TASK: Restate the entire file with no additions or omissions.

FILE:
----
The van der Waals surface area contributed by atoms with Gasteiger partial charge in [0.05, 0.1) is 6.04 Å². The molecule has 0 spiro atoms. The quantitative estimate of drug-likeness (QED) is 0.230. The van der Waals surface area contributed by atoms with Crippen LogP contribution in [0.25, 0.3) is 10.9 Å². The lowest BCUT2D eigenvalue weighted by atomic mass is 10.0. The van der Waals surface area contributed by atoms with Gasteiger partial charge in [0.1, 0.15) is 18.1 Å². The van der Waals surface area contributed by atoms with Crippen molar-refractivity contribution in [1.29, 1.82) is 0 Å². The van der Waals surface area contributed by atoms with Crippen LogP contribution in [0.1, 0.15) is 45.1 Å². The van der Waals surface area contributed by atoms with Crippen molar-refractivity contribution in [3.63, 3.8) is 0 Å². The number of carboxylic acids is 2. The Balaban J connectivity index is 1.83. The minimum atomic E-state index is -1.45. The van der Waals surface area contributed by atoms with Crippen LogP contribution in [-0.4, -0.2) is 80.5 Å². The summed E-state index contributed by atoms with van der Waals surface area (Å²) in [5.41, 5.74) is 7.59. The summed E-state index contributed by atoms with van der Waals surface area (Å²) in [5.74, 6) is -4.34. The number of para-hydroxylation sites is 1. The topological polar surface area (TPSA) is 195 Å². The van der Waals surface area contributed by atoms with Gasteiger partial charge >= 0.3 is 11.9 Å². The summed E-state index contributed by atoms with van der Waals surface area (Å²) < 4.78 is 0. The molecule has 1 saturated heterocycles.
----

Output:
The van der Waals surface area contributed by atoms with Gasteiger partial charge in [0.05, 0.1) is 6.04 Å². The molecule has 0 spiro atoms. The quantitative estimate of drug-likeness (QED) is 0.230. The van der Waals surface area contributed by atoms with Crippen LogP contribution in [0.25, 0.3) is 10.9 Å². The lowest BCUT2D eigenvalue weighted by atomic mass is 10.0. The van der Waals surface area contributed by atoms with Gasteiger partial charge in [0.1, 0.15) is 18.1 Å². The van der Waals surface area contributed by atoms with Crippen molar-refractivity contribution in [1.29, 1.82) is 0 Å². The van der Waals surface area contributed by atoms with Crippen LogP contribution in [0.1, 0.15) is 45.1 Å². The van der Waals surface area contributed by atoms with Crippen molar-refractivity contribution in [3.63, 3.8) is 0 Å². The number of carboxylic acids is 2. The Balaban J connectivity index is 1.83. The minimum atomic E-state index is -1.45. The van der Waals surface area contributed by atoms with Crippen LogP contribution in [-0.4, -0.2) is 80.5 Å². The summed E-state index contributed by atoms with van der Waals surface area (Å²) in [5.41, 5.74) is 7.59. The summed E-state index contributed by atoms with van der Waals surface area (Å²) in [5.74, 6) is -4.34. The number of para-hydroxylation sites is 1. The topological polar surface area (TPSA) is 195 Å². The van der Waals surface area contributed by atoms with Gasteiger partial charge >= 0.3 is 11.9 Å². The summed E-state index contributed by atoms with van der Waals surface area (Å²) < 4.78 is 0. The molecule has 1 saturated heterocycles.